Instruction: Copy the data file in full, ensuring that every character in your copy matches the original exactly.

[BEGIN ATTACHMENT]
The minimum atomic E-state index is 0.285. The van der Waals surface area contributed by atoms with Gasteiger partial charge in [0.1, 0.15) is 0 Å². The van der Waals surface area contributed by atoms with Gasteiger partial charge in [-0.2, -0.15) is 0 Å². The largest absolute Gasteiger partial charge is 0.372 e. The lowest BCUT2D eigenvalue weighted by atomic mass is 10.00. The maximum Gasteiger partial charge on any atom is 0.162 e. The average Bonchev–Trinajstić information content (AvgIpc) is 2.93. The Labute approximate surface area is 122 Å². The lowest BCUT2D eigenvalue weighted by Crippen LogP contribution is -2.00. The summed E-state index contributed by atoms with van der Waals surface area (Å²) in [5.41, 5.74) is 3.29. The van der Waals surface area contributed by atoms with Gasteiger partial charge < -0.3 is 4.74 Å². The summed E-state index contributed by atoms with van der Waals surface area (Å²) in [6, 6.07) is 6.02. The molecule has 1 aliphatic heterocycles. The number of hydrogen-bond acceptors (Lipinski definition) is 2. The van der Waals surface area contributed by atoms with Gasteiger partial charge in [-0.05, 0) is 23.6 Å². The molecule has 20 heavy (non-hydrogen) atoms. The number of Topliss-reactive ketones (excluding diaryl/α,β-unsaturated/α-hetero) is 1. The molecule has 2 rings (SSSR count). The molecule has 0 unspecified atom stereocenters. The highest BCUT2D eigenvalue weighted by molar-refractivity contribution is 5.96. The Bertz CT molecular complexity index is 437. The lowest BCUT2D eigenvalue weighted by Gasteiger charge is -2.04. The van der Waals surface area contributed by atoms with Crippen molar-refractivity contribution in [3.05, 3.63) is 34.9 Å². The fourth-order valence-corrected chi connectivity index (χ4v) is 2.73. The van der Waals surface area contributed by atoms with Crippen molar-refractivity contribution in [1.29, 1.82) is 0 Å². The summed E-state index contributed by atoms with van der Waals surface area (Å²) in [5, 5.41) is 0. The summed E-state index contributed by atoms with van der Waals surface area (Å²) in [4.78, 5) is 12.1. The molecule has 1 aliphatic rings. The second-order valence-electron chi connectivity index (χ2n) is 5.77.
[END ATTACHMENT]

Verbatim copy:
The minimum atomic E-state index is 0.285. The van der Waals surface area contributed by atoms with Gasteiger partial charge in [0.1, 0.15) is 0 Å². The van der Waals surface area contributed by atoms with Gasteiger partial charge in [-0.2, -0.15) is 0 Å². The largest absolute Gasteiger partial charge is 0.372 e. The lowest BCUT2D eigenvalue weighted by atomic mass is 10.00. The maximum Gasteiger partial charge on any atom is 0.162 e. The average Bonchev–Trinajstić information content (AvgIpc) is 2.93. The Labute approximate surface area is 122 Å². The lowest BCUT2D eigenvalue weighted by Crippen LogP contribution is -2.00. The summed E-state index contributed by atoms with van der Waals surface area (Å²) in [5.41, 5.74) is 3.29. The van der Waals surface area contributed by atoms with Gasteiger partial charge < -0.3 is 4.74 Å². The summed E-state index contributed by atoms with van der Waals surface area (Å²) in [6, 6.07) is 6.02. The molecule has 1 aliphatic heterocycles. The number of hydrogen-bond acceptors (Lipinski definition) is 2. The van der Waals surface area contributed by atoms with Gasteiger partial charge in [-0.05, 0) is 23.6 Å². The molecule has 20 heavy (non-hydrogen) atoms. The number of Topliss-reactive ketones (excluding diaryl/α,β-unsaturated/α-hetero) is 1. The molecule has 2 rings (SSSR count). The molecule has 0 unspecified atom stereocenters. The highest BCUT2D eigenvalue weighted by molar-refractivity contribution is 5.96. The Bertz CT molecular complexity index is 437. The lowest BCUT2D eigenvalue weighted by Gasteiger charge is -2.04. The van der Waals surface area contributed by atoms with Crippen molar-refractivity contribution in [3.05, 3.63) is 34.9 Å². The fourth-order valence-corrected chi connectivity index (χ4v) is 2.73. The van der Waals surface area contributed by atoms with Crippen molar-refractivity contribution in [1.29, 1.82) is 0 Å². The summed E-state index contributed by atoms with van der Waals surface area (Å²) in [5, 5.41) is 0. The summed E-state index contributed by atoms with van der Waals surface area (Å²) in [4.78, 5) is 12.1. The molecule has 1 aliphatic rings. The second-order valence-electron chi connectivity index (χ2n) is 5.77.